Pride, confidence and culture at Wilmot Road


Ambition: Pride and confidence in schools​

Education​ State Target: By 2025, 20 per cent more parents will report high levels of confidence in the government school system in Victoria.​

​When Zahr​a Khademi visited Shepparton’s Wilmot Road Primary School to enrol her children, she didn’t realise it was the start of something much bigger for Ms. Khademi and Wilmot Road. 

Fast forward six-and-a-half years and Ms. Khademi has the title of Family Liaison Officer, though she’s also known as a multicultural aide, interpreter and general sounding board for Afghan families across Shepparton. 

More than 70 per cent of students at Wilmot Road have English as a Second Language, with the majority of those students from the Middle East. 

Ms. Khademi, a Hazari refugee from Afghanistan, has become a critical link between the Afghan community and the school. 

“The Afghan community… many of the families have never been in education or school,” she said. 

“When families first came to Australia they were worried about going to school – firstly with the language barrier and also because when they came to school they weren’t sure what they needed to do. 

“When I started working we had trouble getting students to school on time, but we no longer have a problem with that.” 

The Education State agenda aims to ensure that every community has access to great schools. The target includes a commitment to increase the proportion of parents in the community reporting high levels of pride and confidence in their government schools.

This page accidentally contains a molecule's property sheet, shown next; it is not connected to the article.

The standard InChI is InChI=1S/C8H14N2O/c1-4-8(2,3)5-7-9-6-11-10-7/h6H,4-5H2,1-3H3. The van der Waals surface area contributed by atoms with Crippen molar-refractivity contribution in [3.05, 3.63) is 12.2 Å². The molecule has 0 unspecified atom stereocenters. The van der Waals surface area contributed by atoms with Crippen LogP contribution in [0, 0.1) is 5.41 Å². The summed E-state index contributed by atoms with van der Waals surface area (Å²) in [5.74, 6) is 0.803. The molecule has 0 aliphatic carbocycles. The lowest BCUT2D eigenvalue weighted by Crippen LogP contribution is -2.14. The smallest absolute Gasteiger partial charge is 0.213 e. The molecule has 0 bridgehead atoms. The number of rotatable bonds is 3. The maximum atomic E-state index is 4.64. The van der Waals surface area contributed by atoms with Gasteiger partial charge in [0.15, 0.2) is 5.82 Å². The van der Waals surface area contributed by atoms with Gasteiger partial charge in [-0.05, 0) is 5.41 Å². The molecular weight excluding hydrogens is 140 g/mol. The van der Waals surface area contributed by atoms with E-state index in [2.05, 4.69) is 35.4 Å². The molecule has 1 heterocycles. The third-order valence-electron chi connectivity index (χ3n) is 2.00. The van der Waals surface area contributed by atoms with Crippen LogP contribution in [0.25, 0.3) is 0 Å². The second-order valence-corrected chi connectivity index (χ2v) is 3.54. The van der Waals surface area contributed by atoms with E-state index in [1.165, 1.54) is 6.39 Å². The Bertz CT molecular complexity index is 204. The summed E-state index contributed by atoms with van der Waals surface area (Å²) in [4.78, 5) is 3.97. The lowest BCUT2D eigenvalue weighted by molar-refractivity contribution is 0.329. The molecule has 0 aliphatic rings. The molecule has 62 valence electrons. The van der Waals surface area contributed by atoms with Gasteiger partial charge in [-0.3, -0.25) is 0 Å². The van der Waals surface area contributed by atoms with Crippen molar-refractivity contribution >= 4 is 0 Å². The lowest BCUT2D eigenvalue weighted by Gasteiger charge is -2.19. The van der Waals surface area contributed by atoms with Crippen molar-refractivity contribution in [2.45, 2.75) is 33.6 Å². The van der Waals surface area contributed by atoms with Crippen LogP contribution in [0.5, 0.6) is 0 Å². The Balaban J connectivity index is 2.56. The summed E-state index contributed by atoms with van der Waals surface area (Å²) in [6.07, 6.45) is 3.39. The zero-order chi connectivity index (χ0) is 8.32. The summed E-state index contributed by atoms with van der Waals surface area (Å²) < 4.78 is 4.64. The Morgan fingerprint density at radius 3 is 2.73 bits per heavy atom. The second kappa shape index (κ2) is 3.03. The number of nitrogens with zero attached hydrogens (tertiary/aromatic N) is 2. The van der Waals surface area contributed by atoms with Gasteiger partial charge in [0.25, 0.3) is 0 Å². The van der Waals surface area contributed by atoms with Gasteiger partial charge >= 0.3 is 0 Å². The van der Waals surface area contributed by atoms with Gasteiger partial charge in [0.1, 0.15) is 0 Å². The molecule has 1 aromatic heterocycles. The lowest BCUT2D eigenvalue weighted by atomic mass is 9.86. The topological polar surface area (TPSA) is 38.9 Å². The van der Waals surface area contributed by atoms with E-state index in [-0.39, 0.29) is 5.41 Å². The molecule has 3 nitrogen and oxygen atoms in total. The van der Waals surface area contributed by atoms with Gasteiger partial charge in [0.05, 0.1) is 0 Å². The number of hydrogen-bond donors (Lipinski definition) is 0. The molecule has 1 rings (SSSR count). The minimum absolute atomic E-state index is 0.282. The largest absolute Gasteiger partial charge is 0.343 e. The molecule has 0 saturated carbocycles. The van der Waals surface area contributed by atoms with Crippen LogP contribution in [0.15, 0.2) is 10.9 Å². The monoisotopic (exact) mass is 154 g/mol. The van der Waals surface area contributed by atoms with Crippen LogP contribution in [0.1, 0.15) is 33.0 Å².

Ms. Manuel explained that the school needed a way to connect with the growing Afghan community. 

“We needed someone to help bridge the gap and to be able to communicate between the school and the families so they understood the processes, how we did things and how education is a partnership between the school and the family. 

“She’s very well respected in the community, she works hard for the Afghan community in Shepparton, she values education and she’s able to explain to families why it’s important.” 

Ms. Manuel said that since appointing Ms. Khademi, the school’s relationship with its community had dramatically changed. 

“The respect of the community has grown for both Zahra and the school,” she said. “The parents trust us – there’s a great deal of trust. They know that we want the best for their children. 

“Ms. Khademi’s role is critical and we have such a high level of parent satisfaction and communication with the school because of her work.” ​